October 27, 2000

$110 million financing for FGH
Friede Goldman Halter, Inc today announced that it had completed a $110 million financing arrangement. The financing is a three-year commitment that includes a $70 million line of credit and a $40 million term loan. Proceeds from the term note were used to pay off the company's existing line of credit of $41 million.

"This new credit facility will allow us to focus on our primary objective of building profitable backlog'' said president and chief executive officer John Alford. "We are confident that the market is turning and we are positioning the Company to take advantage of all opportunities.''

Rolls-Royce, Northrop Grumman, and DCN team to produce new marine gas turbine
Northrop Grumman and Rolls-Royce have signed an agreement with the French marine engineering company Direction des Constructions Navales (DCN) to market and produce the WR-21 marine gas turbine.

The business agreement, augmented by a license agreement between Northrop Grumman and DCN signed earlier this year, establishes a world-class team for the intercooled and recuperated WR-21.

"The final qualification of the WR-21 now embraces work in three countries and is a good example of international co-operation,'' said George Lowe, Commercial Director-Marine, Rolls-Royce.

"The result of this effort will be a state-of-the-art marine gas turbine which is already attracting substantial interest from potential naval and commercial customers worldwide.''

Unlike conventional marine gas turbine engines, the WR-21's advanced cycle recovers energy from the engine's exhaust gas to increase fuel efficiency across the operating range.

"The intercooled and recuperated WR-21 has already demonstrated over 25 per cent annual fuel savings in mechanical drive configurations compared with existing simple cycle gas turbines and is on track to reach more than 27 percent in its final production configuration,'' said Jim Hupton, vice president of Northrop Grumman Marine Systems).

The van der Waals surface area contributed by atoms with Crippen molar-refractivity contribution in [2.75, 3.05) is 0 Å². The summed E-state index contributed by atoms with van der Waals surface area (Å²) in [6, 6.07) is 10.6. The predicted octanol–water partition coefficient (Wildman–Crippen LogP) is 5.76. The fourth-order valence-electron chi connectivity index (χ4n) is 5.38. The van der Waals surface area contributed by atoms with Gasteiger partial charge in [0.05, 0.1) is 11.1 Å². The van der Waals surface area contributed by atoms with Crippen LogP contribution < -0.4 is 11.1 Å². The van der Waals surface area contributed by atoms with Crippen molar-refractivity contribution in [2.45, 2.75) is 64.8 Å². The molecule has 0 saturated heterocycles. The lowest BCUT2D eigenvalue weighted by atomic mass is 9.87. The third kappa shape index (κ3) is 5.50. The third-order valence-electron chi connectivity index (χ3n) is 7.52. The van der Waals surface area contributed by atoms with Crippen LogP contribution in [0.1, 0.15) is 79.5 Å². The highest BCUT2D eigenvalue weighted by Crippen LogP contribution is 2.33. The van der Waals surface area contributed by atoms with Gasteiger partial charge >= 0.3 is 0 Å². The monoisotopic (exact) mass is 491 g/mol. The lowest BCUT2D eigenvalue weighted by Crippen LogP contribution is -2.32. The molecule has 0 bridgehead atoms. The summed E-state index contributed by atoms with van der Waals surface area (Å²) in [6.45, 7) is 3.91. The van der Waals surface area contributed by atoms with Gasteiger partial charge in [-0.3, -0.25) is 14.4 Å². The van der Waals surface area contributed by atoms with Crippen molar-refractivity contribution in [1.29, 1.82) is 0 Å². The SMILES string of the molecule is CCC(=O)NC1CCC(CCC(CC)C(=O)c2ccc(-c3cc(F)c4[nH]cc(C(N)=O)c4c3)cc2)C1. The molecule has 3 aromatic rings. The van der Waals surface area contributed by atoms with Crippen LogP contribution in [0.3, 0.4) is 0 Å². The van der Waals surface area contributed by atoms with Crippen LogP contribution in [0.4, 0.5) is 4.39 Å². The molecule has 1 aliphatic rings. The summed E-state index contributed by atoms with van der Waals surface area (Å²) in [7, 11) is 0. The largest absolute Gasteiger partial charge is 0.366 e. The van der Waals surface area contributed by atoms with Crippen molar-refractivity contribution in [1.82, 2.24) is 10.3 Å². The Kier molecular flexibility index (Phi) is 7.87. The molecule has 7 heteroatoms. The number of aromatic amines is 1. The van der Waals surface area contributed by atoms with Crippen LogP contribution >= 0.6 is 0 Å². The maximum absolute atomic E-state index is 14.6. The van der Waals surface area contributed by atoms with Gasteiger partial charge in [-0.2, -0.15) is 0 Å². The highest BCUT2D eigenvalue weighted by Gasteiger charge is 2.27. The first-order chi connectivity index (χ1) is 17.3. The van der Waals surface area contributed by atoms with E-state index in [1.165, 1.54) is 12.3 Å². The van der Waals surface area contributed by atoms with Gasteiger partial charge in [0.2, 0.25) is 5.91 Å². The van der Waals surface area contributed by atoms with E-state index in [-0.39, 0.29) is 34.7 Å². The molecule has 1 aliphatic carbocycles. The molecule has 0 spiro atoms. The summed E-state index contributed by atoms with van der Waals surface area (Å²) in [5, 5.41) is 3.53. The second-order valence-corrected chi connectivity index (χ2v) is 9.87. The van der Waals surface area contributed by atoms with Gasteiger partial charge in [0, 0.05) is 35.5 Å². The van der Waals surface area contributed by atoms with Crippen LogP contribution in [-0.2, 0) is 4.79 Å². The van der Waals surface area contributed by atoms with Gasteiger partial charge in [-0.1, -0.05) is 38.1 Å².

The increased fuel efficiency of the WR-21 delivers a number of benefits for ship operators: extended ship range for given fuel capacity, more unrefueled time on station or reduced fuel storage requirements for a given range.

"Due to its efficient fuel consumption, the WR-21 can fulfill the role of both a cruise and boost engine, giving designers the opportunity to take a fresh look at propulsion systems design,'' added Hupton.

The WR-21 successfully completed the development phase of the United States Navy, Royal Navy, and French Navy funded full scale development program in February of this year. As a part of the completed development, the engine accumulated approximately 2,100 fired test hours including a 500 hour endurance test in Pyestock, England, in 1998 and a 500-hour endurance test at the United States Navy's test facility in Philadelphia, Pennsylvania, United States, in late 1999.

The final phase of the WR-21 Program has now started, with DCN's facility in Indret performing the 3,000-hour endurance qualification in accordance with Memorandums of Understanding's between the U.S. and U.K. and U.S. and France. On final completion of this phase in early 2002 and the subsequent shock test, the engine will be fully qualified for service under standards set by the United States Navy and will meet or exceed standards set by other navies in the world.

In Indret, the first engine operation began in mid-October, and will be followed by the 3,150 hour endurance phase in late November. A full range of operating profiles will be undertaken that will strengthen the successful test record already established. This lengthy testing in Indret will serve to further reduce the risk normally associated with a new technology introduction, will reaffirm the reliability and fuel economy for WR-21, and will result in one of the world's most extensively tested engine prior to entry into service.

Northrop Grumman's Marine Systems business unit, based in Sunnyvale, California, United States, is prime contractor for the WR-21 engine program with overall responsibility for engineering and systems integration. Rolls-Royce Marine in the United Kingdom is designing and developing the gas generator and power turbine.

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